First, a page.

Wednesday 14 August 2019 8:39 am

Hong Kong’s airport reopens as Chinese officials describe protesters as ‘terrorists’

Hong Kong’s airport reopened today after two days of chaos which saw hundreds of flights cancelled.

China’s Hong Kong liaison officer said today that the protesters were not different to “terrorists” raising fears of a violent crackdown as Chinese troops massed along the border.

The Beijing-based Hong Kong and Macau Affairs office said extremely violent crimes must be severely punished in accordance with the law.

Protesters had occupied the airport for a second night, fighting battles with riot police who tried to eject them.

Read more: Police and protesters clash as Hong Kong airport chaos continues

A few protesters remained at the airport today as workers removed debris and blood from the clashes.

Check-in desks reopened for passengers, some of who had waited overnight for their flights.

Hong Kong’s Airport Authority said it would only allow entry for passengers with a boarding pass valid for the next 24 hours and had obtained an interim court injunction to stop people from obstructing operations. Protesters are only allowed to demonstrate in designated areas.

China’s Hong Kong and Macau office condemned the “near terrorism criminal actions” in Hong Kong.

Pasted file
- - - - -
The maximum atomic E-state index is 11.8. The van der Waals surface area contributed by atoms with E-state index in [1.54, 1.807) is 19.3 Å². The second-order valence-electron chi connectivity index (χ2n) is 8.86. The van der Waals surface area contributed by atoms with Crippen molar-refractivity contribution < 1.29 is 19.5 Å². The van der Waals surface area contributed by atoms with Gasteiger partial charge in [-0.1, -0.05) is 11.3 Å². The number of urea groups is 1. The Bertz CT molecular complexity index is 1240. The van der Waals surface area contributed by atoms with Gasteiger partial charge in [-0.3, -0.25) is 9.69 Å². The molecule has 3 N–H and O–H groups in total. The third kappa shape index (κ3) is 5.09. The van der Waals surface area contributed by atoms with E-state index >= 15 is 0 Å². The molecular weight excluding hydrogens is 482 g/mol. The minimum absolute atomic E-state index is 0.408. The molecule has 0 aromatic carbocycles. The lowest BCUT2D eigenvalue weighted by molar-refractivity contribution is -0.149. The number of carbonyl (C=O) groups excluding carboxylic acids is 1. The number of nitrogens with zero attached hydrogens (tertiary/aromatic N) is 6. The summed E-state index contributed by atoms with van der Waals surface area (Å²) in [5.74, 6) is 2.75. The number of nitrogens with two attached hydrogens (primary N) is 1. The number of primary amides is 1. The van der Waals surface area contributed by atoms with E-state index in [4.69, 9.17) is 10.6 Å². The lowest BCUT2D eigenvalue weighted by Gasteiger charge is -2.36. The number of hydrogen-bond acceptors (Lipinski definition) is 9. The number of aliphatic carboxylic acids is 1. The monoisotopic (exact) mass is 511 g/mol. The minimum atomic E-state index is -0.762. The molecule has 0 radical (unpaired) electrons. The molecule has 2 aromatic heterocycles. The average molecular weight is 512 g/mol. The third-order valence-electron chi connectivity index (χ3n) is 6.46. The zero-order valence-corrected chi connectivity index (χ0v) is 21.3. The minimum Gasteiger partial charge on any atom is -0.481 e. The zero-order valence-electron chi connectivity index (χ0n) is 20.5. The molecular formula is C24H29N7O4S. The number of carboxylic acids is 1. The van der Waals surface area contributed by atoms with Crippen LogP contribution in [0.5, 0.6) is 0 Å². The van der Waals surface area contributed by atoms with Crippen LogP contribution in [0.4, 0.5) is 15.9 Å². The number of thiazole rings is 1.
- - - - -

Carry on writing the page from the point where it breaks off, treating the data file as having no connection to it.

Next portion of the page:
Police said a large group of protesters had “harassed and assaulted a visitor and a journalist”.

Read more: Global stock markets spooked by Hong Kong and Argentina

Some protesters had said they believed the man was an undercover Chinese agent, while the journalist was confirmed a reporter from China’s Global Times newspaper.

The protests began in opposition to a now-suspended bill extradition bill that would have allowed the removals of suspects for trial in mainland China but have grown into wider calls for democracy.

Hong Kong’s under-pressure chief executive Carrie Lam has said the city has been pushed into a state of “panic and chaos”.

Demonstrators say they are fighting to protect the “one country, two systems” agreement that promised some autonomy for Hong Kong when it rejoined China from the UK in 1997.

US President Donald Trump said the Chinese government was moving troops towards the border with Hong Kong and urged calm.